Term paper (up to 20 pages) relating to one of the topics covered 80%, due around 12 December; two in-class presentations 10% each


[illustrative selection] Aristotle, B. Dainton, D. Dennett, J. Doris, H. Frankfurt, Alasdair MacIntyre, R. Moran, F. Nietzsche, D. Parfit, M. Schechtman, S. Shoemaker, G. Strawson, C. Taylor, D. Velleman, G. Watson


This course satisfies the Ethics requirement.


PHL 610QB • Probs Of Knowledge & Valuation

42595-42605 • Spring 2013
Meets TTH 1100am-1230pm WAG 302
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The aim of this semester is to introduce topics in epistemology and metaphysics, initially through the works of two major philosophers, René Descartes (f. 1640) and David Hume (f. 1745). They will serve to introduce two main themes: the nature of knowledge and skepticism; and the nature of the human mind and action.

Descartes is known for two highly influential ideas. His skepticism arises from his reflection that we might be deceived by an “evil demon” who makes it seem as if our ordinary world exists whereas in reality there is nothing. Although Descartes hoped to defuse skepticism, it has lived on, inspiring not only generations of philosophers, but also leaving its mark in such movies as Matrix and Solaris.

Descartes’ dualism is his view that mind and body are entirely distinct. This view has been supported by religious thinkers, by many philosophers impressed by the distinctive character of consciousness, and by some defenders of free will.
Hume’s Enquiry Concerning Human Understanding is famous for supposedly arguing for a form of skepticism that Descartes did not explicitly consider: skepticism about whether the future will resemble the past. His discussion of this issue is closely intertwined with a remarkable theory of causation, a theory which led him to hold that an action can be free, and so can merit praise or blame, even though it is causally determined. We will also discuss some aspects of Hume’s philosophy of religion, notably his section on miracles, and his presentation of the problem of evil.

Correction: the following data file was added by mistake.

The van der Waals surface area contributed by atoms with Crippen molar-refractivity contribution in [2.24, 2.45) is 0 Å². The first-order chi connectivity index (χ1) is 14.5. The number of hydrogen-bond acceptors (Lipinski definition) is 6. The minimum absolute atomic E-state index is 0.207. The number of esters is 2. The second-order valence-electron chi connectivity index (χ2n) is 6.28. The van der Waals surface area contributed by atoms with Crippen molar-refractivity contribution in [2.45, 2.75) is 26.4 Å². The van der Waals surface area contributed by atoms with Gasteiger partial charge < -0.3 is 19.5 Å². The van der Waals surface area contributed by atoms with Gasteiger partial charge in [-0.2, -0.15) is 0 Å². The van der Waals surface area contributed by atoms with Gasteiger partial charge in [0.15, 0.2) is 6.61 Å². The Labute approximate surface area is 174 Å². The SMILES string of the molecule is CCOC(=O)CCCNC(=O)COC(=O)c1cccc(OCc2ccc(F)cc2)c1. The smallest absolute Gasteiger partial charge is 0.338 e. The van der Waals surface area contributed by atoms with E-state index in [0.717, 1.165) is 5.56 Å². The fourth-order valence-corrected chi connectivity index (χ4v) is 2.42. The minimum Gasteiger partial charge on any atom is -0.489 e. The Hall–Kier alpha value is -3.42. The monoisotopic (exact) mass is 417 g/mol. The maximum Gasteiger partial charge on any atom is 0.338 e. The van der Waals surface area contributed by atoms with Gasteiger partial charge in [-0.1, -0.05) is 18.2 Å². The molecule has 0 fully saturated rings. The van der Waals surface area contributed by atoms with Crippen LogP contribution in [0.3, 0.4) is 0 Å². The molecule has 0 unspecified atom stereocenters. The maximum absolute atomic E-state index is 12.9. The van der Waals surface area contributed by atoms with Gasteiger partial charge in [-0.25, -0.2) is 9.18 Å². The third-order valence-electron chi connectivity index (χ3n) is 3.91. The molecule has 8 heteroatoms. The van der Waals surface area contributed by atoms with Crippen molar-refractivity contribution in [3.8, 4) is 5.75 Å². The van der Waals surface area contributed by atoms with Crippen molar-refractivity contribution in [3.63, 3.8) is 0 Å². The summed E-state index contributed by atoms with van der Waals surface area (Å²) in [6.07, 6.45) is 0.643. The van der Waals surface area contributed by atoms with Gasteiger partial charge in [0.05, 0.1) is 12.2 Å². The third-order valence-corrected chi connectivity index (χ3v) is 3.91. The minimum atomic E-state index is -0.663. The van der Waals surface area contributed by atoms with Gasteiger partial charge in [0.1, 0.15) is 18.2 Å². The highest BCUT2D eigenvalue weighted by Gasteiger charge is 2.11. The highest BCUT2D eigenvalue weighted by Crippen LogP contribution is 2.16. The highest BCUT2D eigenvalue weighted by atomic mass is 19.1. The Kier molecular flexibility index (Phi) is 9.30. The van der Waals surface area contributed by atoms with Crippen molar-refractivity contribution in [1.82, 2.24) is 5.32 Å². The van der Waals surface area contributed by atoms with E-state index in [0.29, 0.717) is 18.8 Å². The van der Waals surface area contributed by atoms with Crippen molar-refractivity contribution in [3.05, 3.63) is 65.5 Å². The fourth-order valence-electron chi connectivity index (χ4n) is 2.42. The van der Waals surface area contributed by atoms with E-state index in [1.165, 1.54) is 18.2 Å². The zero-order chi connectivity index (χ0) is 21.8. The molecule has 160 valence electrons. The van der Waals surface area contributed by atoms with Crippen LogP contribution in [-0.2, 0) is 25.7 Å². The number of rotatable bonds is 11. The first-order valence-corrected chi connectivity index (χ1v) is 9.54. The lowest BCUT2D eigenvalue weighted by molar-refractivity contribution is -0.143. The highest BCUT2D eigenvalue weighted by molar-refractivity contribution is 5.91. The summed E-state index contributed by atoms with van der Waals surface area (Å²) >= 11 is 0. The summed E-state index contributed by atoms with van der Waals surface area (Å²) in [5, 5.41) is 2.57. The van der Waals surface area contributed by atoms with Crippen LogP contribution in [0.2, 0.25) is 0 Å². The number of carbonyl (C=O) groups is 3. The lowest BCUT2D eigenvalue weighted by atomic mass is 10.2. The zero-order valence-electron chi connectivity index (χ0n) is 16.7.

PHL 301L • Early Modern Philosophy

42195-42200 • Fall 2012
Meets TTH 1230pm-200pm GAR 1.126
(also listed as CTI 310 )
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this course examines metaphysical and epistemological issues in early
modern philosophy from Descartes (1596–1650) to Kant (1724–1804)

specific topics include scepticism, the existence of the external world, the relation between mind
and body (between consciousness and matter), ‘realism’ and ‘idealism’, ‘empiricism’ and
‘rationalism’, perception, primary and secondary qualities (e.g. shape and color), personal
identity (the nature of the self or subject of experience), induction, causation, free will, Kant’s
deontological ethics (other possible topics include: substance, miracles, nature and existence of
God, a priori knowledge, the analytic-synthetic distinction, essence, possibility, the nature of

PHL 384F • First-Year Seminar

42730 • Fall 2012
Meets TH 630pm-930pm WAG 312
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Graduate Standing and Consent of Graduate Advisor or instructor required.


Course Description

Topics in metaphysics, epistemology, philosophy of mind



Various articles or book excerpts including Frankfurt, G. E. Moore, Nagel, Parfit.



Term paper relating to one of the topics covered 80%, due around 12 December, two in-class presentations 10% each